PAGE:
A Virtual Autopsy or Virtopsy is a new and non-intrusive form of performing an human autopsy. This system utilizes a Computer Tomography or CT unit and an (MRI) Magnetic Resonance Imaging unit to obtain a detailed view of a body. Here the MRI images and the detailed X-rays are combined to create a full three-dimensional view of the body which medical examiners, coroners and pathologists can use to examine the state of the blood vessels, organs, bones and tissues of a body and thus determine the cause of death and the manner in which the patient died. Virtual autopsies can even bring to light some crucial information regarding the body that is difficult or time-consuming to acquire using conventional means.
Advantages of Virtual Autopsies
- Virtual Autopsies create digital and permanent records of the body, making it easier for forensic pathologists to communicate with each other. Real samples are hard to transport and share between pathologists, while the digital image of the body can be shared electronically among forensic pathologists and can be stored for future study.
- Forensic pathologists can conduct autopsies through the internet, freeing some hospitals from the need to retain or hire forensic pathologists of their own. This means that hospitals with CT and MRI units can take advantage of virtual autopsies even though they have no in-house forensic pathologists.
- The legal system will also benefit from this new technology as the three dimensional images can easily be shown in courtrooms and spare people from having to look at the traditional autopsies’ gruesome pictures of the victim’s body. The images from a virtual autopsy can also be made interactive, helping the judge and jury understand some technical facts.
- Although the equipment needed in performing virtual autopsies are very expensive, virtual autopsies will be a lot cheaper than conventional autopsies as the process involves fewer resources and is a lot easier to perform.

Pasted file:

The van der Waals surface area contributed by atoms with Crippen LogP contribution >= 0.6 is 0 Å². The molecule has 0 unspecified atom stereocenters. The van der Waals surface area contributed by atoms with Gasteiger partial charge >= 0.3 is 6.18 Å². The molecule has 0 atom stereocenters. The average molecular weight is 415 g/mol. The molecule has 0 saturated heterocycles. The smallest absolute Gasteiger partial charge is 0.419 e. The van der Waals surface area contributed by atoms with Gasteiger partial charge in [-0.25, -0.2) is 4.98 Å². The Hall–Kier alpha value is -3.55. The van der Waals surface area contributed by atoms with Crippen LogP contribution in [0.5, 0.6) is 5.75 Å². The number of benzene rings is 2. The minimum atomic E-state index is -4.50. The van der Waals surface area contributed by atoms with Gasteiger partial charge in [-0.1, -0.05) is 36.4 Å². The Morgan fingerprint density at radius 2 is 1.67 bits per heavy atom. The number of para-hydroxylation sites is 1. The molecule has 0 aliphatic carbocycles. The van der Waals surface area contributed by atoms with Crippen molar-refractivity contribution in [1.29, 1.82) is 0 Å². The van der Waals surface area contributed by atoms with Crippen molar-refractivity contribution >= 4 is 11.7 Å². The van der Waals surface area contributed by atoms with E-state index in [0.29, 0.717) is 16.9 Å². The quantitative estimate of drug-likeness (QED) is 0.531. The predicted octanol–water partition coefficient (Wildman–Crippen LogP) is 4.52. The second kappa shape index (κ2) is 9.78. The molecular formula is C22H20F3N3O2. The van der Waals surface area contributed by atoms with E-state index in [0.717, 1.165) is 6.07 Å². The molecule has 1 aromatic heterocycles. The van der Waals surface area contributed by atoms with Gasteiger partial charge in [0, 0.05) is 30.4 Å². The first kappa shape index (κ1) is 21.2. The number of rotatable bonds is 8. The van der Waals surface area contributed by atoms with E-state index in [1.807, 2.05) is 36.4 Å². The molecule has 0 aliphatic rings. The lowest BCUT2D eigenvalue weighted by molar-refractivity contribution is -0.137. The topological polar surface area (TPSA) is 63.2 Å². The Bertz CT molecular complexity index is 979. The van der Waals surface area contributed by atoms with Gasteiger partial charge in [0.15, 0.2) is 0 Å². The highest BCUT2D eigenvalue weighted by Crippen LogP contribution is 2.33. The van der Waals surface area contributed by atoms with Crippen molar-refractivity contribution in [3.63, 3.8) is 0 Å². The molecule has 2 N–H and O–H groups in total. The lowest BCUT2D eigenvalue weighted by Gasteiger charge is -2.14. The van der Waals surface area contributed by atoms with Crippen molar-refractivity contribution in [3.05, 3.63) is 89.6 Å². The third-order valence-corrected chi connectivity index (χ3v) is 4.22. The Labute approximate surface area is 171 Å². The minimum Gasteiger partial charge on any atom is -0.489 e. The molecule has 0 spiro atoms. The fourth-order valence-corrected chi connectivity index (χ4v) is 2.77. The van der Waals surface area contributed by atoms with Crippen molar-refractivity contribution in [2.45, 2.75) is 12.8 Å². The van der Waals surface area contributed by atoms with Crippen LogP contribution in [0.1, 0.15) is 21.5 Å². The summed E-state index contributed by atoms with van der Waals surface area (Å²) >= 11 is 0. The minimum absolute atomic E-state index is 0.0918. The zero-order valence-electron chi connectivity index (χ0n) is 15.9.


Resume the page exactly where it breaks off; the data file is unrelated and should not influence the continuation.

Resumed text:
- A Virtual Autopsy leaves the body intact, so it would not add to the grief the victim’s family is feeling. This also overcomes the obstacles presented by religions that forbid cutting up cadavers.
Virtual Autopsy Background
The University Medical Center’s Institute of Diagnostic Radiology in Bern, Switzerland has already performed over a hundred virtual autopsies in the past three years. These virtual autopsies were followed by real autopsies and, so far, the results have matched.
In 1999 this technology was used to apprehend the murderer of a woman found floating in a river. Soon this technology can be used for some complex or time-consuming cases. For instance, it can be used to determine whether a baby has been shaken to death as it would be easier to study the blood ruptures behind the eyes. In cases of heart attack, it can detect damage to the heart muscles.
This technology can also be used to study blunt force trauma cases. A Virtual autopsy is also a good method in bioterrorism incidents as it lowers the risk of contaminating pathologists and other medical personnel.